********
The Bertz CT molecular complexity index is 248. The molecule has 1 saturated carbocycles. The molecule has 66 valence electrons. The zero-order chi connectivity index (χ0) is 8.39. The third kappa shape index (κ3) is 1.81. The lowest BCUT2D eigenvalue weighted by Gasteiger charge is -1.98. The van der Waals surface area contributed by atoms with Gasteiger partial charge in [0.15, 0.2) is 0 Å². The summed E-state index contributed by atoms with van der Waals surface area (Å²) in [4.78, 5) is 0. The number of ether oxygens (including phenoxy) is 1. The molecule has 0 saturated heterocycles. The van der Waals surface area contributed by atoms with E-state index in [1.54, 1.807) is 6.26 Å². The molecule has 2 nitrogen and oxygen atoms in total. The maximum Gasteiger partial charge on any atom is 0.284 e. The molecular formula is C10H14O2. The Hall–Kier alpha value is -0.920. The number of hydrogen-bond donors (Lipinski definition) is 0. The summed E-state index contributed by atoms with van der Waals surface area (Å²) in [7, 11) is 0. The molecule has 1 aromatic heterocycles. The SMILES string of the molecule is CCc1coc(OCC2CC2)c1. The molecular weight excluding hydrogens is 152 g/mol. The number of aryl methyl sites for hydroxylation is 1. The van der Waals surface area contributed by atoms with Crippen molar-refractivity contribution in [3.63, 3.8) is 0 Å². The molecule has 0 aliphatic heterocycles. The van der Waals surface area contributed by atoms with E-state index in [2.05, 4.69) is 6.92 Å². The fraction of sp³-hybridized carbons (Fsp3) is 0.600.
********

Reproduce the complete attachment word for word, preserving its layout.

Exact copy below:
The Bertz CT molecular complexity index is 248. The molecule has 1 saturated carbocycles. The molecule has 66 valence electrons. The zero-order chi connectivity index (χ0) is 8.39. The third kappa shape index (κ3) is 1.81. The lowest BCUT2D eigenvalue weighted by Gasteiger charge is -1.98. The van der Waals surface area contributed by atoms with Gasteiger partial charge in [0.15, 0.2) is 0 Å². The summed E-state index contributed by atoms with van der Waals surface area (Å²) in [4.78, 5) is 0. The number of ether oxygens (including phenoxy) is 1. The molecule has 0 saturated heterocycles. The van der Waals surface area contributed by atoms with E-state index in [1.54, 1.807) is 6.26 Å². The molecule has 2 nitrogen and oxygen atoms in total. The maximum Gasteiger partial charge on any atom is 0.284 e. The molecular formula is C10H14O2. The Hall–Kier alpha value is -0.920. The number of hydrogen-bond donors (Lipinski definition) is 0. The summed E-state index contributed by atoms with van der Waals surface area (Å²) in [7, 11) is 0. The molecule has 1 aromatic heterocycles. The SMILES string of the molecule is CCc1coc(OCC2CC2)c1. The molecular weight excluding hydrogens is 152 g/mol. The number of aryl methyl sites for hydroxylation is 1. The van der Waals surface area contributed by atoms with Crippen molar-refractivity contribution in [3.63, 3.8) is 0 Å². The molecule has 0 aliphatic heterocycles. The van der Waals surface area contributed by atoms with E-state index in [2.05, 4.69) is 6.92 Å². The fraction of sp³-hybridized carbons (Fsp3) is 0.600.